core. Second, growth of the Internet and the subsequent development of
applications based on Internet technologies have increased the use of the
Internet Protocol.
 
   With the wide acceptance of Ethernet and Internet Protocol-based
technologies, the need to support a multi-protocol environment is diminished.
As a result, the simplified routing functionality can be embedded in
application specific integrated circuits, or ASICs, instead of in the software
and CPUs used in multi-protocol software-based routers. The resulting device,
called a Layer 3 switch, functions as a less expensive and significantly
faster hardware-based router. The Dell'Oro Group estimates in an independently
prepared July 1999 market report, that the market for Layer 3 switching
totaled $637 million in 1998 and is expected to increase to approximately $3.8
billion in 2001. Layer 3 switches can operate at gigabit speeds and, as
hardware routers, can support large networks. However, most Layer 3 switches
still block traffic in high utilization scenarios and can only support
standards-based traffic prioritization quality of service. While Layer 3
switching dramatically increases network performance, many of today's
offerings fail to realize the potential of this technology because of the use
of inconsistent hardware, software and management architectures.
 
   To effectively address the needs of today's enterprise, service provider
and content provider networks, customers need a solution that is easy to use
and implement and can scale in terms of speed, bandwidth, network size and
quality of service. Layer 3 switching represents the next critical step in
addressing these requirements. However, enterprises, service providers and
content providers need a Layer 3 solution that provides sufficient bandwidth
to support unpredictable traffic spikes without impacting all other users and
servers connected to the network. In addition, enterprises, service providers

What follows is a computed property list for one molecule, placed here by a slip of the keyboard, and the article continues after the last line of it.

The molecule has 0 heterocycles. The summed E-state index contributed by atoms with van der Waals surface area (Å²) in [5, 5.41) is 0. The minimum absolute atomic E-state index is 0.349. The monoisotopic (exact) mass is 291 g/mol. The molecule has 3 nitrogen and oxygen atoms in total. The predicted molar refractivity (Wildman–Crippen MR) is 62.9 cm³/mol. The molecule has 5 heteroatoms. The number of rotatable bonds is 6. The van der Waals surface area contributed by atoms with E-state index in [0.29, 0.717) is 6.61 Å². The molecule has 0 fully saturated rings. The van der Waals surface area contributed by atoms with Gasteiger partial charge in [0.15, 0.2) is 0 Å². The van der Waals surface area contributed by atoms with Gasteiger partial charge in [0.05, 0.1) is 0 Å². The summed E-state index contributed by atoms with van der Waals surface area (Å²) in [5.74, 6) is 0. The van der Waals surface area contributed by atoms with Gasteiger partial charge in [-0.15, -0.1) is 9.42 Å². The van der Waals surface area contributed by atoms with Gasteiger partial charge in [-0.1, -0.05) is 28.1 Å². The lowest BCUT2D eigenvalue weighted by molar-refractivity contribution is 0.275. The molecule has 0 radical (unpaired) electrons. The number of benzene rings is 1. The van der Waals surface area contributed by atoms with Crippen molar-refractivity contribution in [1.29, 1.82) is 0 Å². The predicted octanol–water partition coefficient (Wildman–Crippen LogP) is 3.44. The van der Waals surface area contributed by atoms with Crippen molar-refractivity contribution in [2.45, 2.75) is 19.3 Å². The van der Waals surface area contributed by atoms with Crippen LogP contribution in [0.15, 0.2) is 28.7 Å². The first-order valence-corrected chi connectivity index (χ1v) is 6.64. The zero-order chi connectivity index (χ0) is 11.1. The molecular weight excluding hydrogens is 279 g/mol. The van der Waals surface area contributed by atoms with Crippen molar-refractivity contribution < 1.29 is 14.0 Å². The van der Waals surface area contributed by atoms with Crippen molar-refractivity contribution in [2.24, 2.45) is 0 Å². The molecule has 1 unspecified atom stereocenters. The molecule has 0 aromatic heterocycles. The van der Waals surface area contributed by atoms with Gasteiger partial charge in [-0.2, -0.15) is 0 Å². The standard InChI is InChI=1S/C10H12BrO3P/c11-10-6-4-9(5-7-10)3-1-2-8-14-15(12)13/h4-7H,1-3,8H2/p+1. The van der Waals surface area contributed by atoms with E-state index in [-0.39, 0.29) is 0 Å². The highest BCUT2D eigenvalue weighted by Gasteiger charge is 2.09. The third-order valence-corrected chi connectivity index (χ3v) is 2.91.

and content providers require a quality of service solution that supports
industry-standard prioritization and enables network administrators to offer
quality of service that maps business processes and network policies. Finally,
to simplify their networks, enterprises need a family of interoperable devices
that utilize a consistent hardware, software and management architecture.
Through an integrated family of products, network managers can effectively
deploy the solution at any point in the network and follow a migration path to
a network implemented with a consistent architecture from end-to-end.
 
The Extreme Networks Solution
 
   Extreme provides end-to-end network switching solutions that meet the
requirements of enterprises, service providers and content providers by
providing increased performance, scalability, policy-based quality of service,
ease of use and lower cost of ownership. Our products share a common ASIC,
software and network management architecture that enables Layer 3 switching at
wire speed in each of the desktop, segment, server and core areas of the
network. In addition, these products are utilized by service providers and
content providers for their web-hosting and server co-location operations.
Because our products are based on industry standard routing and network
management protocols, they are interoperable with existing network